The definition extracted from Wikipedia:The Pythagoras tree is a plane fractal constructed from squares. Invented by the Dutch mathematics teacher Albert E. Bosman in 1942, it is named after the ancient Greek mathematician Pythagoras because each triple of touching squares encloses a right triangle, in a configuration traditionally used to depict the Pythagorean theorem. If the largest square has a size of L × L, the entire Pythagoras tree fits snugly inside a box of size 6L × 4L. The finer details of the tree resemble the Lévy C curve.
Construction:The construction of the Pythagoras tree begins with a square. Upon this square are constructed two squares, each scaled down by a linear factor of ½√2, such that the corners of the squares coincide pairwise. The same procedure is then applied recursively to the two smaller squares, ad infinitum. The illustration below shows the first few iterations in the construction process
If the Wikipedia one was a bit hard to understand here's how I think of it:
Starting with a 3,4,5 right triangle, if you think of the sides of the triangle as each being one of the sides of a square, the areas of the two smaller squares add up to the area of the larger square.
Now thinking of the two smaller sides (in this case, 3 and 4) as being the bases of two other 3, 4, 5 right triangles. As long as the ratios are equivalent, a right triangle with sides 9/5,12/5,3 has the exact same angle and side ratios as a right triangle of sides 3,4,5, a right triangle with sides 12/5,16/5,4The Pythagoras tree emerges by continuing this process many, many times (as needed).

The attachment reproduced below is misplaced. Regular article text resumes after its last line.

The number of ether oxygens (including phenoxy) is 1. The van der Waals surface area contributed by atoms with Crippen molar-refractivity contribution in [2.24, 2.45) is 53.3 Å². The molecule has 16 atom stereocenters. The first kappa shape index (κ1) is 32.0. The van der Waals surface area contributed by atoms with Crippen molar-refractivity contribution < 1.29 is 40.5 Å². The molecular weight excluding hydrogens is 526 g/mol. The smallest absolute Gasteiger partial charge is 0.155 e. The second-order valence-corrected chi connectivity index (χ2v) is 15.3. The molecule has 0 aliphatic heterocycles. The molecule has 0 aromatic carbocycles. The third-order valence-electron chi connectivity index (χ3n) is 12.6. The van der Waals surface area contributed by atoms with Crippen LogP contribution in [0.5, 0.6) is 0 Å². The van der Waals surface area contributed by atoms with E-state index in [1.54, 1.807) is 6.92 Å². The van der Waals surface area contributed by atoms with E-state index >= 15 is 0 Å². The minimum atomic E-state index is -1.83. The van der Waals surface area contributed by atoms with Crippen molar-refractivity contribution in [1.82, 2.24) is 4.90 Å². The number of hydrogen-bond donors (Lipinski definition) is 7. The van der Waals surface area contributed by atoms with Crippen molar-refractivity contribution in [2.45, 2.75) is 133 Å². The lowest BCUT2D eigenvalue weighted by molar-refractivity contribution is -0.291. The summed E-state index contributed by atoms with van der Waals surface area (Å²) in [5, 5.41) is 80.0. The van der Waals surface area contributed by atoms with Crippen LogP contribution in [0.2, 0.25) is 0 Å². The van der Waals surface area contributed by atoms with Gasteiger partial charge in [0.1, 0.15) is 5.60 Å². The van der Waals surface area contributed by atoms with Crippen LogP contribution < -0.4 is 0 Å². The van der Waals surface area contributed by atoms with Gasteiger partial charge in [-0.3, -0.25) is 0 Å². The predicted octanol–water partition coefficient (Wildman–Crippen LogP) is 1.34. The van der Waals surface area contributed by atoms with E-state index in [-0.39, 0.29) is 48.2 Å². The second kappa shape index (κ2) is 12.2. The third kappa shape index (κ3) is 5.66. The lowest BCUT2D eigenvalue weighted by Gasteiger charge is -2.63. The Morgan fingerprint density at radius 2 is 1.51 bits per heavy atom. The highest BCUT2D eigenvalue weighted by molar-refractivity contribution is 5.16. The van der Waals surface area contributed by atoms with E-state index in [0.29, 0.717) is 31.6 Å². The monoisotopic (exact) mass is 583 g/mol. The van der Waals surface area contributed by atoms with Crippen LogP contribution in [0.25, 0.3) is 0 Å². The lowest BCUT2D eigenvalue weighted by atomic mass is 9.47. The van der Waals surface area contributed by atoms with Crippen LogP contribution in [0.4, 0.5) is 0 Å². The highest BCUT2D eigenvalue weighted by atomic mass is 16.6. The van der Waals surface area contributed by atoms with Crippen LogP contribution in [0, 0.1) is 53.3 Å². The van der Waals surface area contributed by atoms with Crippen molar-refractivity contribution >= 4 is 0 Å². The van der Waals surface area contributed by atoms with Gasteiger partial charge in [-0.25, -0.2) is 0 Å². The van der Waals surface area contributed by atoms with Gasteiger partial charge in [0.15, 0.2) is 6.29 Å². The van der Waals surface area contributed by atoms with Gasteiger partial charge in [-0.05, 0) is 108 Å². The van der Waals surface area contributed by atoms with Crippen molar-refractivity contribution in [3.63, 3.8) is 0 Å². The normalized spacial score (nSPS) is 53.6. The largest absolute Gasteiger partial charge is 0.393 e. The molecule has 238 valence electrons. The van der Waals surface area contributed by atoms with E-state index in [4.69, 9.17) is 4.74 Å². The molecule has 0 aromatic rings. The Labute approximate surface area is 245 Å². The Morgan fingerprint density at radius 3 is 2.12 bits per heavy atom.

Each triangle is geometrically similar to the first as the angle-angle and side-side ratios are the same for each
The beauty of the fractal is that if you look at simply a single triangle and the three squares involved with said triangle, the "tree" (trunk as largest square and branches as two smaller squares) is basically the same as any other triangle-and-three-square figure in the whole fractal.Thinking of Pythagorean Theorem in a physical sense was easy to understand by me
The area can be determined as followsBy Pythagorean theorem
S₁² + S₁² = L²
2S₁² = L²
S₁² = L²/2
S₁ = L/√2
S₂ = S₁/√2 = (L/√2)/√2 = L/(√2)²
S₃ = S₂/√2 = (L/(√2)²)/√2 = L/(√2)³
S₄ = S₃/√2 = (L/(√2)³)/√2 = L/(√2)⁴
. . .
Sn = L/(√2)ⁿ
We start with 1 square
In each iteration, we add twice the number of square added in previous iteration
In iteration 1, we add 2 squares
In iteration 2, we add 2*2 = 2² squares
In iteration 3, we add 2*2² = 2³ squares
In iteration 3, we add 2*2³ = 2⁴ squares
. . .
In iteration n, we add 2ⁿ squares
So in each iteration, we add 2ⁿ squares, each with side length of L/(√2)ⁿ
Area of all squares in iteration n
= number of squares * area of each square
= number of squares * (side length )²
= 2ⁿ * (L/(√2)ⁿ)²
= 2ⁿ * L²/2ⁿ
= Area of original square
So why does Wikipedia get total area = 1?
Because, they have obviously assumed that dimension of original square = 1 x 1, which means L = 1, therefore L² = 1. However, this is NOT explicitly stated in the link, which it should have been, since the last mention of original (i.e. largest) square assumes square of size L x L, not 1 x 1.More designs using Pythagoras tree
: http://www.redbubble.com/groups/apophysis-tutorial-fun/forums/14903/topics/332497-volume-64-pythagoras-treesDraw on your own